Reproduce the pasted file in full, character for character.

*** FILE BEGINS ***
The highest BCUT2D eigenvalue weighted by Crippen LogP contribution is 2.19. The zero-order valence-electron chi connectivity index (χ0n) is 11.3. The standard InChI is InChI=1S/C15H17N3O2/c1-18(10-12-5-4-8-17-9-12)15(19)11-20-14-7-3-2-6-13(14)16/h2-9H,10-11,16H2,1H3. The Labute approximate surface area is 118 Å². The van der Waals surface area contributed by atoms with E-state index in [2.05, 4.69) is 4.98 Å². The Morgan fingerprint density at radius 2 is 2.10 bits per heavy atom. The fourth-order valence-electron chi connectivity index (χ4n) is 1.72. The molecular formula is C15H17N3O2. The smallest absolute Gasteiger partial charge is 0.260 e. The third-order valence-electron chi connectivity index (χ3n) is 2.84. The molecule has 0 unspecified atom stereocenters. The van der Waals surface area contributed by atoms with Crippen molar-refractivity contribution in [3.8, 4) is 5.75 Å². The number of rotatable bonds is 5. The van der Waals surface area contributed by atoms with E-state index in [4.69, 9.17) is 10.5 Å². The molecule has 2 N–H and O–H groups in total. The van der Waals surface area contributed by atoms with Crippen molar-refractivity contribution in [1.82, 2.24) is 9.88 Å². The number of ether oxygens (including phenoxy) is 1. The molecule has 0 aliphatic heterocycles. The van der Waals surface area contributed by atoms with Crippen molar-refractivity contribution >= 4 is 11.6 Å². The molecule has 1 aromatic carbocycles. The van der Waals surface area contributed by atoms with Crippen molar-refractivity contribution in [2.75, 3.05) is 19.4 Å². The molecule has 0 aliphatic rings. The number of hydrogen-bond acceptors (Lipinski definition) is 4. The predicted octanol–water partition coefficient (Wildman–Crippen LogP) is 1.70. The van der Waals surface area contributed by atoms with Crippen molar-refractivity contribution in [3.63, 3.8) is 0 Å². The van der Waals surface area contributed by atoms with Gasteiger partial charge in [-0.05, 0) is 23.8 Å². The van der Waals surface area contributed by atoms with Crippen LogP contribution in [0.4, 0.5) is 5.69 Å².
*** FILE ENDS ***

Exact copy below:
The highest BCUT2D eigenvalue weighted by Crippen LogP contribution is 2.19. The zero-order valence-electron chi connectivity index (χ0n) is 11.3. The standard InChI is InChI=1S/C15H17N3O2/c1-18(10-12-5-4-8-17-9-12)15(19)11-20-14-7-3-2-6-13(14)16/h2-9H,10-11,16H2,1H3. The Labute approximate surface area is 118 Å². The van der Waals surface area contributed by atoms with E-state index in [2.05, 4.69) is 4.98 Å². The Morgan fingerprint density at radius 2 is 2.10 bits per heavy atom. The fourth-order valence-electron chi connectivity index (χ4n) is 1.72. The molecular formula is C15H17N3O2. The smallest absolute Gasteiger partial charge is 0.260 e. The third-order valence-electron chi connectivity index (χ3n) is 2.84. The molecule has 0 unspecified atom stereocenters. The van der Waals surface area contributed by atoms with Crippen molar-refractivity contribution in [3.8, 4) is 5.75 Å². The number of rotatable bonds is 5. The van der Waals surface area contributed by atoms with E-state index in [4.69, 9.17) is 10.5 Å². The molecule has 2 N–H and O–H groups in total. The van der Waals surface area contributed by atoms with Crippen molar-refractivity contribution in [1.82, 2.24) is 9.88 Å². The number of ether oxygens (including phenoxy) is 1. The molecule has 0 aliphatic heterocycles. The van der Waals surface area contributed by atoms with Crippen molar-refractivity contribution >= 4 is 11.6 Å². The molecule has 1 aromatic carbocycles. The van der Waals surface area contributed by atoms with Crippen molar-refractivity contribution in [2.75, 3.05) is 19.4 Å². The molecule has 0 aliphatic rings. The number of hydrogen-bond acceptors (Lipinski definition) is 4. The predicted octanol–water partition coefficient (Wildman–Crippen LogP) is 1.70. The van der Waals surface area contributed by atoms with Crippen molar-refractivity contribution in [3.63, 3.8) is 0 Å². The van der Waals surface area contributed by atoms with Gasteiger partial charge in [-0.05, 0) is 23.8 Å². The van der Waals surface area contributed by atoms with Crippen LogP contribution in [0.4, 0.5) is 5.69 Å².